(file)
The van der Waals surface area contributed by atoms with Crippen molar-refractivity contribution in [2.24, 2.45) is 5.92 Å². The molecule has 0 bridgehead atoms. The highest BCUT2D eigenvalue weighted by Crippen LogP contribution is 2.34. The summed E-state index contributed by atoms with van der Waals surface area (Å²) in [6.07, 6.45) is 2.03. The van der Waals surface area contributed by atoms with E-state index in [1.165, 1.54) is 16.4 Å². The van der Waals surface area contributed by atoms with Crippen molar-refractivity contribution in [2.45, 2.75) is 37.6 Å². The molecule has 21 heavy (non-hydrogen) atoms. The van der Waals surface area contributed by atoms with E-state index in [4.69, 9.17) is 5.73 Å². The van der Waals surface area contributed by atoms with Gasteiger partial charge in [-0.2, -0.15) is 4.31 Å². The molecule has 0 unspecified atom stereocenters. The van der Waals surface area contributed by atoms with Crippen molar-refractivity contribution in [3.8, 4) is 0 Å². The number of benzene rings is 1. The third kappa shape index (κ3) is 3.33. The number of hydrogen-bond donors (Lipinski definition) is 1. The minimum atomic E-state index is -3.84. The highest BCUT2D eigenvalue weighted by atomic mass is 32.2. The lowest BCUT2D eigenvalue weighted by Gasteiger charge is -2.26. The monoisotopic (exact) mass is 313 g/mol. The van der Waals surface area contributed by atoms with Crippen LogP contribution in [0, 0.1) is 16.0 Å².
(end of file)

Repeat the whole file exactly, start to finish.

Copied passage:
The van der Waals surface area contributed by atoms with Crippen molar-refractivity contribution in [2.24, 2.45) is 5.92 Å². The molecule has 0 bridgehead atoms. The highest BCUT2D eigenvalue weighted by Crippen LogP contribution is 2.34. The summed E-state index contributed by atoms with van der Waals surface area (Å²) in [6.07, 6.45) is 2.03. The van der Waals surface area contributed by atoms with E-state index in [1.165, 1.54) is 16.4 Å². The van der Waals surface area contributed by atoms with Crippen molar-refractivity contribution in [2.45, 2.75) is 37.6 Å². The molecule has 21 heavy (non-hydrogen) atoms. The van der Waals surface area contributed by atoms with E-state index in [4.69, 9.17) is 5.73 Å². The van der Waals surface area contributed by atoms with Gasteiger partial charge in [-0.2, -0.15) is 4.31 Å². The molecule has 0 unspecified atom stereocenters. The van der Waals surface area contributed by atoms with Crippen molar-refractivity contribution in [3.8, 4) is 0 Å². The number of benzene rings is 1. The third kappa shape index (κ3) is 3.33. The number of hydrogen-bond donors (Lipinski definition) is 1. The minimum atomic E-state index is -3.84. The highest BCUT2D eigenvalue weighted by atomic mass is 32.2. The lowest BCUT2D eigenvalue weighted by Gasteiger charge is -2.26. The monoisotopic (exact) mass is 313 g/mol. The van der Waals surface area contributed by atoms with Crippen LogP contribution in [0, 0.1) is 16.0 Å².